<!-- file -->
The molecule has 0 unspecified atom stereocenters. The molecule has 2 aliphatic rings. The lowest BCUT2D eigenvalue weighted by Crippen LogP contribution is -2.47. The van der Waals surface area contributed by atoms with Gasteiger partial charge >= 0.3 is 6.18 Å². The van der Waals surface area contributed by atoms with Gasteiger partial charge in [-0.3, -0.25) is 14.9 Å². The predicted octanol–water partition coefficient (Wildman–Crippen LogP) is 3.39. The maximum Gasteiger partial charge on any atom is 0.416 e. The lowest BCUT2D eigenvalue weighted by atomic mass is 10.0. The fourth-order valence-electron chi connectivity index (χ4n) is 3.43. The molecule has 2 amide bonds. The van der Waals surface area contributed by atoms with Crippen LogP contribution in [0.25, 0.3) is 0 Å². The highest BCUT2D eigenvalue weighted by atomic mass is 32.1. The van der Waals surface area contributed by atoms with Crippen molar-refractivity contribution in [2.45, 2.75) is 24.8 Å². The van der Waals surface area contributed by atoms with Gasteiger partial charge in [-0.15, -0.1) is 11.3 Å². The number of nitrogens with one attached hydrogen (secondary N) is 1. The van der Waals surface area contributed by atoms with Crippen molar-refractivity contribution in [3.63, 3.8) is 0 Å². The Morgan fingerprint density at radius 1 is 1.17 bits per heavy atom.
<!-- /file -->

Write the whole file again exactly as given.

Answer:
The molecule has 0 unspecified atom stereocenters. The molecule has 2 aliphatic rings. The lowest BCUT2D eigenvalue weighted by Crippen LogP contribution is -2.47. The van der Waals surface area contributed by atoms with Gasteiger partial charge >= 0.3 is 6.18 Å². The van der Waals surface area contributed by atoms with Gasteiger partial charge in [-0.3, -0.25) is 14.9 Å². The predicted octanol–water partition coefficient (Wildman–Crippen LogP) is 3.39. The maximum Gasteiger partial charge on any atom is 0.416 e. The lowest BCUT2D eigenvalue weighted by atomic mass is 10.0. The fourth-order valence-electron chi connectivity index (χ4n) is 3.43. The molecule has 2 amide bonds. The van der Waals surface area contributed by atoms with Crippen LogP contribution in [0.25, 0.3) is 0 Å². The highest BCUT2D eigenvalue weighted by atomic mass is 32.1. The van der Waals surface area contributed by atoms with Crippen molar-refractivity contribution in [2.45, 2.75) is 24.8 Å². The van der Waals surface area contributed by atoms with Gasteiger partial charge in [-0.15, -0.1) is 11.3 Å². The number of nitrogens with one attached hydrogen (secondary N) is 1. The van der Waals surface area contributed by atoms with Crippen molar-refractivity contribution in [3.63, 3.8) is 0 Å². The Morgan fingerprint density at radius 1 is 1.17 bits per heavy atom.